I grew up in a small town in the north of England. I remember a kid in the playground calling me “Jew Boy” because I had curly hair, a big nose and my Dad worked for a bank. I didn’t know any Jewish people at the time, but I did know what it felt like to be different and I have always been appreciative and inquisitive of people’s differences.
Working in the music business was an opportunity to do something different. I like being around crazy people, but really I’m the commercially focused sensible one. At Sony Music in the ‘90s, I was a Marketing Analyst. No one knew what I did and I always had to explain. So a part of me jumped for joy that the first name on the Music Week 30 under 30 list was an Analyst from Sony Music.
As an indie kid from up north, Sony was also an opportunity to expand my knowledge of black music. With colleagues such as Semtex, Matthew Ross, Adam Sieff and others I filled up on hip hop, soul and jazz. I was clueless but I learned.
Moving around the industry, one learns about the differing professions and tribes. You listen, learn and absorb. As the industry grows more complex a broader range of skills are required. It also means opening one’s eyes and ears to those with different backgrounds, experiences and perspectives.
But this runs counter to the way in which the industry has traditionally organized itself. The “its who you know” mantra is self-selecting. A female colleague describing an iconic label she worked at recalled, “there was a certain type of person and you either fitted in or you didn’t”. Like attracts like.
On another occasion, when interviewing for an assistant role for a colleague, one candidate spoke enthusiastically about some work they had done for their local church. Afterwards, my colleague remarked “we don’t want her, she’s a bible basher”, completely misunderstanding the background and culture of the candidate. Her comment would have been wrong had the candidate been white, but the candidate was a young black woman. Church going is viewed very differently within the black community and especially so amongst younger age groups who consider going to church just as cool as going to a club. Forty eight percent of London’s church goers are black. This point was completely lost on my colleague who ended up hiring someone with a similar background to herself. **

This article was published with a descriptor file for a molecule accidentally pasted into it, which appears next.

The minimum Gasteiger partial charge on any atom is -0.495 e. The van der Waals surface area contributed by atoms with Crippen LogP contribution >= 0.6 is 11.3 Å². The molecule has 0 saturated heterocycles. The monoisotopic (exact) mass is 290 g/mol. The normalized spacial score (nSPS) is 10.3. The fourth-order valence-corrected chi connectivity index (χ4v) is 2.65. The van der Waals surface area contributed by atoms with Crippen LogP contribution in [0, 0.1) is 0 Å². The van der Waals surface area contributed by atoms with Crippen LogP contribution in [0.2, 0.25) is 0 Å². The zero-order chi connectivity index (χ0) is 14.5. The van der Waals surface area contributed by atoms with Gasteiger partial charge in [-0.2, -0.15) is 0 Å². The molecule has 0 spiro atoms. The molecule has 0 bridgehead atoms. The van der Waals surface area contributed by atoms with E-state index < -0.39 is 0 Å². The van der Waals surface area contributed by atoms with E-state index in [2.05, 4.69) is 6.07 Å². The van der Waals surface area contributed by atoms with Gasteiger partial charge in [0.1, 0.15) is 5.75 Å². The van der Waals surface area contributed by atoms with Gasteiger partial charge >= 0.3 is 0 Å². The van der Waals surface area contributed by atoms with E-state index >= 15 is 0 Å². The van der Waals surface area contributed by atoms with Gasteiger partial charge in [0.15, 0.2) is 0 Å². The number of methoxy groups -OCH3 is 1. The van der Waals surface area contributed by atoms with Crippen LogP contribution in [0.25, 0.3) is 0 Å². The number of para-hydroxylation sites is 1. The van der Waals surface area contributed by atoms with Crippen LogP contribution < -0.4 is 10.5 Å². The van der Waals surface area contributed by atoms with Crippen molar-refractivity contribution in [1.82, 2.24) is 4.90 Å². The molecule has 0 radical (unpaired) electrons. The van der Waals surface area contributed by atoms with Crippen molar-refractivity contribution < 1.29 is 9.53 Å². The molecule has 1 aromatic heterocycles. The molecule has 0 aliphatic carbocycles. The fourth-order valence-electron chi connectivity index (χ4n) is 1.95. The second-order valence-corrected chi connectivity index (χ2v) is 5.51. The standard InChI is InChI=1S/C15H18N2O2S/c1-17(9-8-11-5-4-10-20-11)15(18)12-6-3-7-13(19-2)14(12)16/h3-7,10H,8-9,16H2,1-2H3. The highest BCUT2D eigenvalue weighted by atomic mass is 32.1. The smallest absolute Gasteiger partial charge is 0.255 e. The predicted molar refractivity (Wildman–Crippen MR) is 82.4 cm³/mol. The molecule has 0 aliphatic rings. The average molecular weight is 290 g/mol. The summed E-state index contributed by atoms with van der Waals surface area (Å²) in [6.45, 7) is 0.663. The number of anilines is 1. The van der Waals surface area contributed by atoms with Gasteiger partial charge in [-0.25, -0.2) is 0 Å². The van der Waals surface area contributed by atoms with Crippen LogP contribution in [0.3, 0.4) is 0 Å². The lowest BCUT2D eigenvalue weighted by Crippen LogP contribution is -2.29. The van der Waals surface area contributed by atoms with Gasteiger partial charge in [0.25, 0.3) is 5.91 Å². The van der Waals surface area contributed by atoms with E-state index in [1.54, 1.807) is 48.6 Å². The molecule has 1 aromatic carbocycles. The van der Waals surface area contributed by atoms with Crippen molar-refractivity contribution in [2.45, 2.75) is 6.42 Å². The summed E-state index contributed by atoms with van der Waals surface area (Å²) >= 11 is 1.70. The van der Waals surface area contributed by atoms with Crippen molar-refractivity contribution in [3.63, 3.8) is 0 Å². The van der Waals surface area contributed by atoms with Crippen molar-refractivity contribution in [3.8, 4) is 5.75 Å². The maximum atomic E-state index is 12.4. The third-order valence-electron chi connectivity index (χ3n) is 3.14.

Some organisations deploy more sophisticated recruitment techniques such as competency based interviews or algorithms yet many tech companies have diversity challenges also. These techniques can also be self-selecting and if candidates are not attracted to certain industry sectors or roles, one has to ask “why?”
This is not an easy process, whether that is on a macro level or a mirco level. Relaying back to personal experience, the best and most productive working relationships have always been those where I have worked with someone who is the polar opposite to myself. That might not necessarily make for an easy experience but it is always exciting, challenging and most of all delivers exceptional results.
The music industry has to grapple with a much bigger picture on a macro level. It is not just music; other creative sectors such as film, TV and publishing are facing similar issues. It seems no one is handling this well.
This is a topic that is already being hotly debated at UK Music board level for some time. The senior figures within our industry are already deeply concerned and are seeking to understand the issues and challenges, including some of the questions I have raised above.
There will be outreach, through UK Music and its members: the BPI, AIM, MPA, PRS, MMF and so on are all intending on surveying their memberships. Ged Doherty and Keith Harris are looking at this issue specifically. I would ask anyone reading this article to engage and retweet and spread the word. There will be more announcements to come. Watch this space and get involved.
** February 2018: I have amended this paragraph from the version first published to detail more explicitly what happened.